Arlington Police Officer In Training Shoots And Kills Unarmed Black Teenager
Yesterday (Aug. 7), a police officer in training fatally shot and killed 19-year-old Angelo State University football player Christian Taylor.
The police were responding to a burglary call around 1 a.m. CT in Arlington, Texas, where someone had driven an SUV through a showroom window of Classic Buick GMC, according to a statement released by the Arlington Police Department. The statement also explains that as police approached the suspect, an altercation occurred and led to the officer shooting an unarmed Taylor. He died at the scene.
The officer who shot and killed Taylor has been identited as 49-year-old White male, Brad Miller. Miller had no prior police experience, graduating from the academy in March and working under the supervision of a training officer. He has been placed on a routine administrative leave during the criminal and administrative investigations that will be launched in the coming weeks.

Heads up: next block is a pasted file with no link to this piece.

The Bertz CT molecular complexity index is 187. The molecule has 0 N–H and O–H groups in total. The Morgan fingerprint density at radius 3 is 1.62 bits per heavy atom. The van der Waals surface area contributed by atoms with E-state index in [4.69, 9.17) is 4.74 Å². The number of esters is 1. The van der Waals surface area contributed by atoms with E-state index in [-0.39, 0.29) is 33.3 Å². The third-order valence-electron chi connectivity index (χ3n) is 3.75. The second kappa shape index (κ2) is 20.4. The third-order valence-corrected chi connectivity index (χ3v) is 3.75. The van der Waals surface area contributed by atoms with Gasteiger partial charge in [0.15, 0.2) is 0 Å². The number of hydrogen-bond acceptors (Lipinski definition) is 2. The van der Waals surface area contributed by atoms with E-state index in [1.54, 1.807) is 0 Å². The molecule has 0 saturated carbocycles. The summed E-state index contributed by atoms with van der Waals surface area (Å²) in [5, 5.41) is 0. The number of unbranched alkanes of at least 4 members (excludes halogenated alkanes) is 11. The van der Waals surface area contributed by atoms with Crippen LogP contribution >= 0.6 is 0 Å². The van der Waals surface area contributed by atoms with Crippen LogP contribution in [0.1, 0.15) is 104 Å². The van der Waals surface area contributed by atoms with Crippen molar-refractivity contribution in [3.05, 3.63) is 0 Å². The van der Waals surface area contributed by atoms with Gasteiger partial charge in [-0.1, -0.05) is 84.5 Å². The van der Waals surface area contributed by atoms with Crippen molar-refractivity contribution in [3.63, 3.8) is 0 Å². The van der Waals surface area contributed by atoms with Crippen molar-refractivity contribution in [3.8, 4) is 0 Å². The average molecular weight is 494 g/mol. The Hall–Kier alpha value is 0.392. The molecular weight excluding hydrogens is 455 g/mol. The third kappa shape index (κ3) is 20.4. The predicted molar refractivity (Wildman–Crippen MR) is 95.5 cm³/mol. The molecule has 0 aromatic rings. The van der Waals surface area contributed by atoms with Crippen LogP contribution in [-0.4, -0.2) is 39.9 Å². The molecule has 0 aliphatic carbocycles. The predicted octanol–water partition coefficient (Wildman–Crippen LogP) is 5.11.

The incident has no further evidence as of yet, including video because the department has yet to put in place a pilot program where officers will have to wear body cameras, explained police spokesman, Sgt. Paul Rodriguez. However, officials are looking into reviewing the dealership’s security cameras to understand what took place last night and led to the death of Taylor.
Taylor’s great Uncle, Clyde Fuller, told Post Worth Star-Telegram that his nephew was a “good kid” and didn’t believe that he would try to commit a crime. “They say he’s burglarizing the place by running up in there? Nuh-uh. Something doesn’t sound right,” Fuller said.
Taylor had no prior convictions on his record, but he was sentenced to six months of probation in December due to a charge of possession of a controlled substance–11 hydrocodone tablets that were not prescribed to him–according to the Star-Telegram. He completed probation in June and his case was dismissed July 14.
Christian Taylor would have been starting his sophomore year at Angelo State University.